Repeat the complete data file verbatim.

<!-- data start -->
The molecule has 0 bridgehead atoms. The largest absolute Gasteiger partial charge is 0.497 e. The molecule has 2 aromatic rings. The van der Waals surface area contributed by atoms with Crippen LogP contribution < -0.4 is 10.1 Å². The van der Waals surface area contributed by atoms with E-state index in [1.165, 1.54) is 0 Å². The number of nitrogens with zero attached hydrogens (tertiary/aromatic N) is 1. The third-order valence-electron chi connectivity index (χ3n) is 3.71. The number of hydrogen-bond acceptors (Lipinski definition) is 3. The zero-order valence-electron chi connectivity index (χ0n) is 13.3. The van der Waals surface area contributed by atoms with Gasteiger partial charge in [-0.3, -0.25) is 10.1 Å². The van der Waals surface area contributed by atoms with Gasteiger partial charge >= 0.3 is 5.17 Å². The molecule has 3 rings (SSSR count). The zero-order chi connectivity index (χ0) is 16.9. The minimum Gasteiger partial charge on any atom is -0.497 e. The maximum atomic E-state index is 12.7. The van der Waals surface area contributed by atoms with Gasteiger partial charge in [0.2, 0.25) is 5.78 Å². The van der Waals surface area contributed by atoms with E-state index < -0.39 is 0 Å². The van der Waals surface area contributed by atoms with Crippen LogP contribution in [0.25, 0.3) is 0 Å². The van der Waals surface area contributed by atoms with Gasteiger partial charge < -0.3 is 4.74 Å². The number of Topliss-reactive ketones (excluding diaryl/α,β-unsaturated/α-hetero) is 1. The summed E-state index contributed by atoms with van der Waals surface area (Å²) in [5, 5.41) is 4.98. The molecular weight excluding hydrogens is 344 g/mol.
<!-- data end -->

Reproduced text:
The molecule has 0 bridgehead atoms. The largest absolute Gasteiger partial charge is 0.497 e. The molecule has 2 aromatic rings. The van der Waals surface area contributed by atoms with Crippen LogP contribution < -0.4 is 10.1 Å². The van der Waals surface area contributed by atoms with E-state index in [1.165, 1.54) is 0 Å². The number of nitrogens with zero attached hydrogens (tertiary/aromatic N) is 1. The third-order valence-electron chi connectivity index (χ3n) is 3.71. The number of hydrogen-bond acceptors (Lipinski definition) is 3. The zero-order valence-electron chi connectivity index (χ0n) is 13.3. The van der Waals surface area contributed by atoms with Gasteiger partial charge in [-0.3, -0.25) is 10.1 Å². The van der Waals surface area contributed by atoms with Gasteiger partial charge >= 0.3 is 5.17 Å². The molecule has 3 rings (SSSR count). The zero-order chi connectivity index (χ0) is 16.9. The minimum Gasteiger partial charge on any atom is -0.497 e. The maximum atomic E-state index is 12.7. The van der Waals surface area contributed by atoms with Gasteiger partial charge in [0.2, 0.25) is 5.78 Å². The van der Waals surface area contributed by atoms with E-state index < -0.39 is 0 Å². The van der Waals surface area contributed by atoms with Crippen LogP contribution in [0.25, 0.3) is 0 Å². The van der Waals surface area contributed by atoms with Gasteiger partial charge < -0.3 is 4.74 Å². The number of Topliss-reactive ketones (excluding diaryl/α,β-unsaturated/α-hetero) is 1. The summed E-state index contributed by atoms with van der Waals surface area (Å²) in [5, 5.41) is 4.98. The molecular weight excluding hydrogens is 344 g/mol.